Non-art? Everything! Whisky, E’s, cigars, my girlfriend, talking shit with mates, clay, plastercine, picture books, birds, beetles, French & Chinese films, drum’n’bass/jungle, perfumes, documentaries, old poetry, porn, trees, you know, the usual.
I love the fact that for people like myself, it's a treasure hunt and on occasion I have walked past many your pieces on return journeys to the point of exclaiming audibly "oh my GOD! I've only walked past it about a million times! how did i NOT see it!"
Do you deliberately place your pieces in "known" areas and then extend your boundaries to the "let's see who will find it first": almost like a cat and mouse game?
Usually I do both. I'll place some in really obvious places, they'll get seen by loads of people, but also risk being taken the quickest. I hide some hoping they will last the longest.
I found that sometimes they (my pieces) get used as a treasure hunt. If people know there are 10 remote control sculptures and they've seen 9, they will keep looking and others will give them clues. People often love the hunt rather than being told where to find (which is 2095's preferred method to the point where she will deliberately not even look at fellow photographer's pieces posted online at times!)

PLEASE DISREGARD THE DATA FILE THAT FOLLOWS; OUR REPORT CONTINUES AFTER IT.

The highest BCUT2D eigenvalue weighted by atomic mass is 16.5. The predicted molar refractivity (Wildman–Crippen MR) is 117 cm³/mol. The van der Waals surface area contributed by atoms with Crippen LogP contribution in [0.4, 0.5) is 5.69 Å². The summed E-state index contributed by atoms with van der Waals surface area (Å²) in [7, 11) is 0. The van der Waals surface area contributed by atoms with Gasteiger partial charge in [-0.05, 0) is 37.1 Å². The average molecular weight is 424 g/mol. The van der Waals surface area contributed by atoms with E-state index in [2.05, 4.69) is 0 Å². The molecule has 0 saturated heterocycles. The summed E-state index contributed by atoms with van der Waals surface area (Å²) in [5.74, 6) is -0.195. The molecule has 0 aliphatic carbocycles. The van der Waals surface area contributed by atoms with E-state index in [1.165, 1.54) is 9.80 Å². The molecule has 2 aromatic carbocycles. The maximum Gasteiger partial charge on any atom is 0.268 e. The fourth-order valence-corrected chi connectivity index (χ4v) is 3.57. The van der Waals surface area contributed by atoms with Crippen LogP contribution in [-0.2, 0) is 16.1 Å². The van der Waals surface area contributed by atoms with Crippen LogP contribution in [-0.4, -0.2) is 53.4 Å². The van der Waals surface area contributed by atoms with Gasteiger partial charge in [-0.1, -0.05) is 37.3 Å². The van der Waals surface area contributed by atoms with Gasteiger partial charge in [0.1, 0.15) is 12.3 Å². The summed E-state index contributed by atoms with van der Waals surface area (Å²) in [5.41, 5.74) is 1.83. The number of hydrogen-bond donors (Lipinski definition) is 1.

They have to be found as they are meant to be seen. The whole point is to create a thought. Some people can't be made to think: they are often happy not thinking about it & that's fine, that's their life, as long as they don't whinge about being powerless easily led sheep.
Evolve or die!
I love that your works are permanent, until some dude or dudette deems it necessary to deface or remove them. Can you describe how long each piece takes from start to finish, and I know they say "you're only as good as your last piece of work", but which (if any) do you feel is a true reflection of Will Coles?
It's usually a boring process which each piece. I find the right object by: stumbling upon it, searching for it or occasionally I seem to will it in to existence (ie. it turns up in the road outside my studio and it's just what I was looking for).
I then make a rubber mould then a plaster cast, carve in letters, then make a second rubber mould from that, then cast it in cement. Those are the small ones which I've done thousands of by now.
Whichever piece is my favourite depends upon how happy or down I am at the time. There are too many: big, small, concrete, resin, indoor, outdoor, in-your-face, subtle.....I couldn't choose.
All are like little children but also orphans, once they are done and then glued down or sold. But I have to move on
With a pictorial final flourish, that is my 5 questions with Will Coles.
Will has also kindly allowed me to use (a minuscule amount I must add!) photographs of his pieces. And as noted above, no locations are indicated: get on the treasure hunt yourselves!